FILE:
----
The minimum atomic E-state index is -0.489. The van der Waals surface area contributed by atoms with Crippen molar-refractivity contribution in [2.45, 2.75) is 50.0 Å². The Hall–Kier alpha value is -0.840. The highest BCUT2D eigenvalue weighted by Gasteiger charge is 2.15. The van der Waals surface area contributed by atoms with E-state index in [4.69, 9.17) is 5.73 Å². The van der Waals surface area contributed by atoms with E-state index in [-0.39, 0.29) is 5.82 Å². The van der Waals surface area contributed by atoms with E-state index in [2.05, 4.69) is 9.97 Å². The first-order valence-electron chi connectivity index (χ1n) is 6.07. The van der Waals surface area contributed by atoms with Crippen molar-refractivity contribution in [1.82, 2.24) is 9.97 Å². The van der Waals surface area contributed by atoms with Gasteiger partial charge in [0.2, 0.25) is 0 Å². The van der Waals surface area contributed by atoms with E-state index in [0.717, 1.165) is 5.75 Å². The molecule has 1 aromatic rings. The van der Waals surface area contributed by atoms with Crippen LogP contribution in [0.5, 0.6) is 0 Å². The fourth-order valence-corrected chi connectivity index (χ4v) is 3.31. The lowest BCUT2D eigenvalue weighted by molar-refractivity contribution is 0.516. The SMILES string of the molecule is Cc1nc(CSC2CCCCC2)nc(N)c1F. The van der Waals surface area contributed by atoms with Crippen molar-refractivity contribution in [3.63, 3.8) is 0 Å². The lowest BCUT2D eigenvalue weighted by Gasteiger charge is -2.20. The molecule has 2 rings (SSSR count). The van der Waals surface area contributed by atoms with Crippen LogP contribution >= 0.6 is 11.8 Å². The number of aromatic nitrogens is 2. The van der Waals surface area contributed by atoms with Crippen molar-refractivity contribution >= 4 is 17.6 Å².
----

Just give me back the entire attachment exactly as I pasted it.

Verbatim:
The minimum atomic E-state index is -0.489. The van der Waals surface area contributed by atoms with Crippen molar-refractivity contribution in [2.45, 2.75) is 50.0 Å². The Hall–Kier alpha value is -0.840. The highest BCUT2D eigenvalue weighted by Gasteiger charge is 2.15. The van der Waals surface area contributed by atoms with E-state index in [4.69, 9.17) is 5.73 Å². The van der Waals surface area contributed by atoms with E-state index in [-0.39, 0.29) is 5.82 Å². The van der Waals surface area contributed by atoms with E-state index in [2.05, 4.69) is 9.97 Å². The first-order valence-electron chi connectivity index (χ1n) is 6.07. The van der Waals surface area contributed by atoms with Crippen molar-refractivity contribution in [1.82, 2.24) is 9.97 Å². The van der Waals surface area contributed by atoms with Gasteiger partial charge in [0.2, 0.25) is 0 Å². The van der Waals surface area contributed by atoms with E-state index in [0.717, 1.165) is 5.75 Å². The molecule has 1 aromatic rings. The van der Waals surface area contributed by atoms with Crippen LogP contribution in [0.5, 0.6) is 0 Å². The fourth-order valence-corrected chi connectivity index (χ4v) is 3.31. The lowest BCUT2D eigenvalue weighted by molar-refractivity contribution is 0.516. The SMILES string of the molecule is Cc1nc(CSC2CCCCC2)nc(N)c1F. The van der Waals surface area contributed by atoms with Crippen molar-refractivity contribution in [3.63, 3.8) is 0 Å². The lowest BCUT2D eigenvalue weighted by Gasteiger charge is -2.20. The molecule has 2 rings (SSSR count). The van der Waals surface area contributed by atoms with Crippen LogP contribution >= 0.6 is 11.8 Å². The number of aromatic nitrogens is 2. The van der Waals surface area contributed by atoms with Crippen molar-refractivity contribution >= 4 is 17.6 Å².